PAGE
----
I did find one significant bug — if you don’t have any photos selected and you click on File->Export, iPhoto will hang (apparently due to flickrExport hanging). If you let it sit for a minute or two it will select your entire photo library to export — probably not what you intended. I am confident that this will be quickly and proficiently fixed.  I stand corrected — this is a ‘feature‘ of iPhoto: if you have no photos selected when you Export, it assumes that you want all of them exported.

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Video Killed The Photojournalist ?

A very insightful post from David Leeson on how the emergence of High Definition Video (HDV)cameras may become a ‘threat’ to some photojournalist. David’s stance is that frame grabs from HDV are of a quality that is perfectly acceptable for print use. An obvious advantage that video has is that you have a frame rate approaching 30 frames per minute, so if you are shooting action you stand a better chance of getting just the right moment.

He also delves into the attitude of some fellow photojournalists, that using frame grabs is ‘cheating’. These sorts of comments can be traced back to any sea change in photography and concludes that HDV frame grabs are probably just the next step in the evolution of how images are captured and communicated.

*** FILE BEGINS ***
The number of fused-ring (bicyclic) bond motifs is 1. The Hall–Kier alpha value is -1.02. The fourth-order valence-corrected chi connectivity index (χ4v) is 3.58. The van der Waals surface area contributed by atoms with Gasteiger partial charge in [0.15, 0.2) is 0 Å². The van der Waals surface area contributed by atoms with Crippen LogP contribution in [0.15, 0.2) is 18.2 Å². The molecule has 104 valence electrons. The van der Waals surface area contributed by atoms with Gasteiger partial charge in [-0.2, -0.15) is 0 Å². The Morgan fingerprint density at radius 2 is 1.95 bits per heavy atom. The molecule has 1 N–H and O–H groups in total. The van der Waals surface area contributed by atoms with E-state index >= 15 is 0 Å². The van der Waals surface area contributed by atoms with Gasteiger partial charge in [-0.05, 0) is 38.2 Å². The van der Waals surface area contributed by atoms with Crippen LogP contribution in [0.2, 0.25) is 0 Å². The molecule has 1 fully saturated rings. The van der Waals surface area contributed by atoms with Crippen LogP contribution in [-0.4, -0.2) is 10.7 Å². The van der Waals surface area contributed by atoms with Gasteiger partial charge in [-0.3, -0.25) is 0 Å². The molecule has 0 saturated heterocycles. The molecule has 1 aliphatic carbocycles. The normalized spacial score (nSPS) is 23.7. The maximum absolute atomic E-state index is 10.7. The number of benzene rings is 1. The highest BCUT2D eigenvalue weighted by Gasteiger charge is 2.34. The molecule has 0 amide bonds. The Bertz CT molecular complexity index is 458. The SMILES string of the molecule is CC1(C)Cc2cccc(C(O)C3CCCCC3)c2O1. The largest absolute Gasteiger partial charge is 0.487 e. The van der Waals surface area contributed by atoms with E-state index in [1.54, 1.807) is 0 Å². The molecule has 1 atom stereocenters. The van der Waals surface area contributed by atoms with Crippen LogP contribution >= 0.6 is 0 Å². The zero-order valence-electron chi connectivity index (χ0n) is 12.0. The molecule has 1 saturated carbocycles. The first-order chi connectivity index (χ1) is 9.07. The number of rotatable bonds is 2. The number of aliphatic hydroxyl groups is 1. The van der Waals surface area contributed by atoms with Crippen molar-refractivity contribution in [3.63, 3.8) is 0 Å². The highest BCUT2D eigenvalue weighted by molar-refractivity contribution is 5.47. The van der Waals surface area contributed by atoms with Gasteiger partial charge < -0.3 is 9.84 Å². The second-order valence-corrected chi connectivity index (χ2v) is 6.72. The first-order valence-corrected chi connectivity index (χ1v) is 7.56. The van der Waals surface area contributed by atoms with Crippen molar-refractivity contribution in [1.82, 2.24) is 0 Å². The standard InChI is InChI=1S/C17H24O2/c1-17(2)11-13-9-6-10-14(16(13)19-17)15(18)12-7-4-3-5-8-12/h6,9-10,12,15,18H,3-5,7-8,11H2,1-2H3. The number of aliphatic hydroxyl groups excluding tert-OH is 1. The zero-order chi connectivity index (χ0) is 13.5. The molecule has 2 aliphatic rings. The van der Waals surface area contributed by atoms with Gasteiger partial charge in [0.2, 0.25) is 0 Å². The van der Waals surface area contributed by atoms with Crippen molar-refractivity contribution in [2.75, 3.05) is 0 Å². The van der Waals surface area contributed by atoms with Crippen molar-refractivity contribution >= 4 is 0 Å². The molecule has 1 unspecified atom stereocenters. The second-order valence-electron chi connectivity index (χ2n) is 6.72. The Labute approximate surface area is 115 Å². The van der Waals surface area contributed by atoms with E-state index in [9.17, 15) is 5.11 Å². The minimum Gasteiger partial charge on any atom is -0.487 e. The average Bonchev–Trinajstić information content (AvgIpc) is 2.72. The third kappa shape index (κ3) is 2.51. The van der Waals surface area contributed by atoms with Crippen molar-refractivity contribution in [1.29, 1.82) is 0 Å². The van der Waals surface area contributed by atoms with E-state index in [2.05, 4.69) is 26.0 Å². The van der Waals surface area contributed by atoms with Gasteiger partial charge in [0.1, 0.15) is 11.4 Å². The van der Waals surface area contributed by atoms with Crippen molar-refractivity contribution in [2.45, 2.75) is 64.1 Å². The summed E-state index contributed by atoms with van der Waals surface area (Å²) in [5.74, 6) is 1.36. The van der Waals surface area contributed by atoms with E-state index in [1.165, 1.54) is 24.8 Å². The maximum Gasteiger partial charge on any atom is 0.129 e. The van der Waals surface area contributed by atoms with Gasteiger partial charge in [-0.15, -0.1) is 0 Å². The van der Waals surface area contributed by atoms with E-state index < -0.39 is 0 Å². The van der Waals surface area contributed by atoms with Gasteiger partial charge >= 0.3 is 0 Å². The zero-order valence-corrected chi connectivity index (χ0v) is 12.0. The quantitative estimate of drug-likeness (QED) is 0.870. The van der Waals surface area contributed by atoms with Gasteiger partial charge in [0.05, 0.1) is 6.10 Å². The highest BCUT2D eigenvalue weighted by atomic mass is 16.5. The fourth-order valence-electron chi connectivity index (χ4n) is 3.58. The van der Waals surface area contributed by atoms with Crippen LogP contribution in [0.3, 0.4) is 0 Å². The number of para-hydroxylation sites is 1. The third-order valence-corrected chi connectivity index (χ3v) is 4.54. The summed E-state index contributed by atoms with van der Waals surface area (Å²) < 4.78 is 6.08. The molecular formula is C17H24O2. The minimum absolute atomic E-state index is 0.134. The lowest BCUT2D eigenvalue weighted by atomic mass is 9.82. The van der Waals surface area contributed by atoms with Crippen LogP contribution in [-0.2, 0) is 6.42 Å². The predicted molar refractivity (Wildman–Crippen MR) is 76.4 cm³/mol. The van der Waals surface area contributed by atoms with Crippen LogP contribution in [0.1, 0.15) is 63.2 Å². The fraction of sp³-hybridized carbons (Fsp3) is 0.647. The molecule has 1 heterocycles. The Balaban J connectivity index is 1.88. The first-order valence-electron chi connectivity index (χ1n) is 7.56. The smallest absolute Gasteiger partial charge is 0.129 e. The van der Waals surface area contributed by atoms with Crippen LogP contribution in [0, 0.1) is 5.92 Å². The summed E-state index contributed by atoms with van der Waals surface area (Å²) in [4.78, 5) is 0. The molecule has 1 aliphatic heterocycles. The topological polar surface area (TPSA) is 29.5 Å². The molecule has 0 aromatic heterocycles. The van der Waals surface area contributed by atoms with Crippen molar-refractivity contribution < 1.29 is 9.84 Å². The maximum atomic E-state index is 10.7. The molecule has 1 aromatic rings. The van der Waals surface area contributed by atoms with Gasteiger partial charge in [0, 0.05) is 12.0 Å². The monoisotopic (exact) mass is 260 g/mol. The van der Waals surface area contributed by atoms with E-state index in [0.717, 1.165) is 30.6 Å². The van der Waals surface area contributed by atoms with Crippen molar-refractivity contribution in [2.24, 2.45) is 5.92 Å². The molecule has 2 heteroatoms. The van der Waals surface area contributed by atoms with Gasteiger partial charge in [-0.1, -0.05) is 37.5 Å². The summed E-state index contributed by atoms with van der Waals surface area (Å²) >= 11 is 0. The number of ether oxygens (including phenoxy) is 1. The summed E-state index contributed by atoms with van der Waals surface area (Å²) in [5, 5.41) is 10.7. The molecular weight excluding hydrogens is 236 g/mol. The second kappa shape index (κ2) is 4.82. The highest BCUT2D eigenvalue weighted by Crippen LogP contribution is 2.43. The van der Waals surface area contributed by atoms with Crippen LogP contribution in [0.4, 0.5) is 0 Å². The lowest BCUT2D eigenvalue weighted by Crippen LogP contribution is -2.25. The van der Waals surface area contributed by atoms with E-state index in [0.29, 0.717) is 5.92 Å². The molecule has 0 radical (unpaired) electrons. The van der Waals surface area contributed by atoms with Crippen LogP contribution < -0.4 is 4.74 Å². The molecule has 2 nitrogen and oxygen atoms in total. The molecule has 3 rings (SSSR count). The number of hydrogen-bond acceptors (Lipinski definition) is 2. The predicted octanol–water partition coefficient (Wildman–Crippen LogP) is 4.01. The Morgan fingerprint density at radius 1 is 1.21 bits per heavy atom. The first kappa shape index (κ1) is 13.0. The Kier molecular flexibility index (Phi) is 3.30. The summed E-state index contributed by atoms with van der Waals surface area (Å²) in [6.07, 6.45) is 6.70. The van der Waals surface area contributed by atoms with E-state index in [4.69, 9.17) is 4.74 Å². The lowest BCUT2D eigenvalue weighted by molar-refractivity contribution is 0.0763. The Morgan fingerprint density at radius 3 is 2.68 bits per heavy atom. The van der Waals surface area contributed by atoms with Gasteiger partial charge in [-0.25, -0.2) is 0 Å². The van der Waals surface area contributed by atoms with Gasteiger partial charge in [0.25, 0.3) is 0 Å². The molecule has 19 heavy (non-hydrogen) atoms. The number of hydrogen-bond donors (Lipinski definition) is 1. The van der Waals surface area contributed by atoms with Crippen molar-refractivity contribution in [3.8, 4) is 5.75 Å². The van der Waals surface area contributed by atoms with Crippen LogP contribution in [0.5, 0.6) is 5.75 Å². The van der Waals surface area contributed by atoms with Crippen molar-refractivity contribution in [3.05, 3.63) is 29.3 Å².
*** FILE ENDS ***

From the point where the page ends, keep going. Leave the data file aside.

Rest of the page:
Hat tip to Doug Alcorn for the link.

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The Art Of Camera Tossing

Join in the fun: Take your (somewhat expendable) digital camera, turn off the flash, lock the shutter open, take it out at night near some light sources and toss it up in the air, hopefully catch it and marvel at the results.

Some results can be seen in the camera toss Flickr group and in other Flickr photosets here, here, and here.

About Camera Toss
This is a “technique” group, and the technique here is regarded by some as insanity. For we are the reckless folks on flickr that enjoy the abstract, chance, generative, physical photography that results from throwing our cameras into the air (most often at night in front of varied light sources).

It is about trading risk for reward in the pursuit of art. It is not about being a photographer, it is about enabling the photography that happens naturally when you let go of the process, give up control, and add a hell of alot more variables. It is about physics, gravity, angular momentum, acceleration, direction, chaos, and timing… most of which you have tenuous control of at best!

via HipTop Nation

Professional Photographer Uses ‘Point and Shoot’ Camera

It’s always been my contention that the gear you have doesn’t matter, its what you can do with it that does. This article about an award winning professional photographer who uses so called point and shoot cameras for his pictures rather than a ‘big, fast, bulletproof pro SLR’ really makes the point.

I get a certain satisfaction out of his current choice of camera, the Olympus c-8080, the same camera that I have (though the results I get are not in the same league as this guy).